A Strong IT Foundation

Your IT infrastructure is most likely the foundation for your business. It’s what’s on the inside, behind the scenes, and plays a huge role in determining the functionality of what’s on the outside, the users of the technology.

The companies that transitioned the easiest from in-house to remote work either already had much or all of their infrastructure in the cloud, or had a robust remote access solution to onsite services. In essence, their IT infrastructure could be access from anywhere. They were ready for a potential switch.

Cloud based infrastructure is a big reason why many companies were able to transition quickly without halting business. The added benefit of the cloud is scalability, making it easier to handle hybrid work scenarios.

Where Are Companies Focusing Their IT Efforts Now

1. Applications That Don’t Tie You Down

Your business applications have to have the same mobility as your workforce.

For apps that run on the web, that’s no problem. But for installed software that has to talk to a server on your office network, that may be a different story. If you have to work from home, that server is out of reach. That is, unless you have a VPN or switch the apps to run on a server in the cloud.

2. Manage Data And Keep It Visible

When your data has to follow employees out of the office, data protection becomes a serious concern. Data could get accidentally leaked or lost. People are quick to find solutions to inconveniences, so if saving files to a remote server is slow, they may save them to a flash drive instead.

All this can be avoided if your infrastructure is designed to accommodate the need of employees and you enforce policies on data management.

3. Provide Company Managed Devices

Letting employees use personal computers for work is a stop-gap solution with a number of potential issues. Understandably, this was the only option for a lot of businesses when social distancing came around; but it shouldn’t be maintained.

For management and security, IT needs to be able to manage the devices that connect to your business network. That’s why it’s important your business invests in the equipment that is essential for employees to work from home.

4. Security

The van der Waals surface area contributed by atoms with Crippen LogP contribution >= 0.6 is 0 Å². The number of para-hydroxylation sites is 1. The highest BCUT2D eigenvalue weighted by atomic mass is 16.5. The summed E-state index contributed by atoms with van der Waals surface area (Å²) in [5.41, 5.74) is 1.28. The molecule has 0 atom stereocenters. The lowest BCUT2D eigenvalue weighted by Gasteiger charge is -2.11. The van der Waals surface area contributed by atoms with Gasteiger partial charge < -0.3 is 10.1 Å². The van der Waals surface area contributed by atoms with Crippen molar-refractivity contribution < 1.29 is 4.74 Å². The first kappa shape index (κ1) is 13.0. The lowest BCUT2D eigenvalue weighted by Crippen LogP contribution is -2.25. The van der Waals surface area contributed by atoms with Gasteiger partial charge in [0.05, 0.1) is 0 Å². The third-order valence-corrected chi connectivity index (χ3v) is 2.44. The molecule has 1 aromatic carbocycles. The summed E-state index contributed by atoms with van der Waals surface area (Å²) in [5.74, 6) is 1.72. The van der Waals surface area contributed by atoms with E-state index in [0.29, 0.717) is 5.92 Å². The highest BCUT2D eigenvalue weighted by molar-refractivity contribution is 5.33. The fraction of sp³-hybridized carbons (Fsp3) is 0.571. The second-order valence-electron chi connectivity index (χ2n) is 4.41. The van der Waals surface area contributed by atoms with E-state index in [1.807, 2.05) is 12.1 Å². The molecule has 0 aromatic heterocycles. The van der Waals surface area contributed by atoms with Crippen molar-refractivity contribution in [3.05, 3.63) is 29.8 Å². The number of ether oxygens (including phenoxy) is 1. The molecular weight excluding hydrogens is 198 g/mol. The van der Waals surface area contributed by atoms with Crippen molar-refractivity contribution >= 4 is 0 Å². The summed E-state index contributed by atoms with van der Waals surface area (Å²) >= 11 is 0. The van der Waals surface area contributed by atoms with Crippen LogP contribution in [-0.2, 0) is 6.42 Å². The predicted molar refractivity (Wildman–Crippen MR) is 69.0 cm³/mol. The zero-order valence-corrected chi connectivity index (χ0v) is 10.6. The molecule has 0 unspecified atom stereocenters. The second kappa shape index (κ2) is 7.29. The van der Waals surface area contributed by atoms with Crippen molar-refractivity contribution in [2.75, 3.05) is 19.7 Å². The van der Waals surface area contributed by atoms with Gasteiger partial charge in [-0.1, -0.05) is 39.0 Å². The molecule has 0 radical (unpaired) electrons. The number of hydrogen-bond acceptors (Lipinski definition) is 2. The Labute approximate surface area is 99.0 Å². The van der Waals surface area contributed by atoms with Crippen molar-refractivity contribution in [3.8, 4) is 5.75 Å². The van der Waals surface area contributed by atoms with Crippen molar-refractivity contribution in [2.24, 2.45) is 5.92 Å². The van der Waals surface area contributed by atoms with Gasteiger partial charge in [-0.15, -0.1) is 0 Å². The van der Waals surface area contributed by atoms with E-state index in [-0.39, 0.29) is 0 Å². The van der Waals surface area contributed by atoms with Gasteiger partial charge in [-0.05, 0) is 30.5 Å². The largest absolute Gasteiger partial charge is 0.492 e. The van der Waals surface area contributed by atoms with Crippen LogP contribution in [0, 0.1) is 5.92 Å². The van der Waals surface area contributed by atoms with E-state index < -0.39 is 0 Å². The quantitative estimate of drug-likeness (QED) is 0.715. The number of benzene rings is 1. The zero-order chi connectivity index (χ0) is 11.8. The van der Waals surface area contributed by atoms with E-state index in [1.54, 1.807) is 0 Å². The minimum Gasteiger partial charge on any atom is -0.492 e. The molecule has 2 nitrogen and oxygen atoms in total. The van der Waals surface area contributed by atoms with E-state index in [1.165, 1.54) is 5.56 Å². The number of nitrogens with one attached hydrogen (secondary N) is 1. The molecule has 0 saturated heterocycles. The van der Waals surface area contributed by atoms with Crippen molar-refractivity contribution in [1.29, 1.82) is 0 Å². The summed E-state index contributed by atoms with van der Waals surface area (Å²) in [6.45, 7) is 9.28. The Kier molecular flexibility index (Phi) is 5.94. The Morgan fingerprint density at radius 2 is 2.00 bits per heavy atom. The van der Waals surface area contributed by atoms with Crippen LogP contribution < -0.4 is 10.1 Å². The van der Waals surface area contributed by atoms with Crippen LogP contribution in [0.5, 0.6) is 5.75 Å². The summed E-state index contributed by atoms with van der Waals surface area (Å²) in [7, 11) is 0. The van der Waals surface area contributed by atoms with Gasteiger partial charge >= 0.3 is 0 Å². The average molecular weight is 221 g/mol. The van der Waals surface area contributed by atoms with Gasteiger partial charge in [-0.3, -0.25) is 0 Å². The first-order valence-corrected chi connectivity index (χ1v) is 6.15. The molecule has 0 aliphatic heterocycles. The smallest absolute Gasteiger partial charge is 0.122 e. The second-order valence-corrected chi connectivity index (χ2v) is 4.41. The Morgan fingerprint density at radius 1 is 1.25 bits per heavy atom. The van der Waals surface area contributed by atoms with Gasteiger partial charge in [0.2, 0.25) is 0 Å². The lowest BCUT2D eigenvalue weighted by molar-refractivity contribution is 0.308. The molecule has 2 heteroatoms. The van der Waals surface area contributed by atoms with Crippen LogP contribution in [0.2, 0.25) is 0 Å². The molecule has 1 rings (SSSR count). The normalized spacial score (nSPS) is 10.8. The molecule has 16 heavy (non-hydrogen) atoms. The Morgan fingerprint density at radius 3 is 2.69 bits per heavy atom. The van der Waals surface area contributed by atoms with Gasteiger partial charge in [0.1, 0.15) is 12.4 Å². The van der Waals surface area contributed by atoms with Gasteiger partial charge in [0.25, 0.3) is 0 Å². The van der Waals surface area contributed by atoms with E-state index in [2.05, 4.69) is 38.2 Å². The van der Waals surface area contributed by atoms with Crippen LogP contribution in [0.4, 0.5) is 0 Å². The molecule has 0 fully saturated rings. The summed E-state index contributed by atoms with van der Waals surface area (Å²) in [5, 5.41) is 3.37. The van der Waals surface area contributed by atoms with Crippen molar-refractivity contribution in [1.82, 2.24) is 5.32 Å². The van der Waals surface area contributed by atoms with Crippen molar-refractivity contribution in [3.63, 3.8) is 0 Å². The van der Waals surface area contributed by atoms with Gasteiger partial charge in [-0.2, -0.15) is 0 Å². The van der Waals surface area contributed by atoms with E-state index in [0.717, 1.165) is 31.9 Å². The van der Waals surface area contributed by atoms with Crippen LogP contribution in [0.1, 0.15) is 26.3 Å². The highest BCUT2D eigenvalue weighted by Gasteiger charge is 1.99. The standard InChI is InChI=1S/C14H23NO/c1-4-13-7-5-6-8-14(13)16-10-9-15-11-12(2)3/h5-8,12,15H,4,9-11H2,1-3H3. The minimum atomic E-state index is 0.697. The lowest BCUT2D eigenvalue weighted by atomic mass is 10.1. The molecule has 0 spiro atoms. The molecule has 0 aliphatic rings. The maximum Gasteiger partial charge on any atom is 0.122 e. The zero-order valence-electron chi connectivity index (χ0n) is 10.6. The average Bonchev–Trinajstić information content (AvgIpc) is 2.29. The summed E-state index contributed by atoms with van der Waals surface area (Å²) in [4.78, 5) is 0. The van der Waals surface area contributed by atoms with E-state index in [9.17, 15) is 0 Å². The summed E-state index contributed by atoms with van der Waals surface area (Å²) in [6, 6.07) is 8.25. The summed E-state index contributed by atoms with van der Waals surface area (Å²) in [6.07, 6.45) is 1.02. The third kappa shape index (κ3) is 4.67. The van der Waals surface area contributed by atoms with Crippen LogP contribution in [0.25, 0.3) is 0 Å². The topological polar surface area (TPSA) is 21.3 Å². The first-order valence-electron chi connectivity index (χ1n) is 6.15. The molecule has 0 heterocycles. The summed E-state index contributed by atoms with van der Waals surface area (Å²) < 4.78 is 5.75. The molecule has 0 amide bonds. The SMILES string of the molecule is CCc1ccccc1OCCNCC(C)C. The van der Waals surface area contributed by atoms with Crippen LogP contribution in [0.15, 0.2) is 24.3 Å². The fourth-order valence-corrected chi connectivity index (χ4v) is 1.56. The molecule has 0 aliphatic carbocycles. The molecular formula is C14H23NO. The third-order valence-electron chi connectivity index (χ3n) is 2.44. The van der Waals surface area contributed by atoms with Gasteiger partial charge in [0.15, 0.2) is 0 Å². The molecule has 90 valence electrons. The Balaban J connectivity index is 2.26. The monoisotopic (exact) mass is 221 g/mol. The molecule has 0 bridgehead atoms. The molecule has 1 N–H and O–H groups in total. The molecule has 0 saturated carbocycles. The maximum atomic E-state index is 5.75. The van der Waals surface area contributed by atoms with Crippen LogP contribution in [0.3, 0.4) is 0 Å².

Security isn’t a single item that protects your business. It’s a lot of things that layer together to reduce the risks to your business and its data as much as possible. This is why it must be considered in every level of IT infrastructure, from devices to employees.

Draw an imaginary connection between your employee and your server or wherever your data resides. That’s what has to be secured, and your data must be protected from everything it touches that is not part of your business. To not secure this connection means opening your data and thus your business to unacceptable amounts of risk.

5. Remote Productivity

Hopefully, up until now you’ve gained some idea of how a business can help facilitate productivity in their remote workforce. The biggest factor is to provide employees with the IT infrastructure they need to continue being productive. Once the foundation is there, it’s up to the employee.

There is software that can monitor employee activity, but in most cases we don’t feel that these solutions are a good idea. Babysitting employees isn’t going to create a healthy work culture and can backfire on productivity.

The best remote work productivity indicators are the same ones that were used in the office. Often performance metrics, or assigned tasks with due dates can help keep things on track.

Reinforce Your Business From The Inside Out

If your experience transitioning to a remote workforce was rough and you don’t want to be upended again, think about how your technology could be used on the inside to make the outside experience better. Improving from the inside out can help your business build resilience to crises and ultimately may save your business one day.

If you would like to know what No B.S. Computer Repair, LLC can do to improve your business resilience, contact us.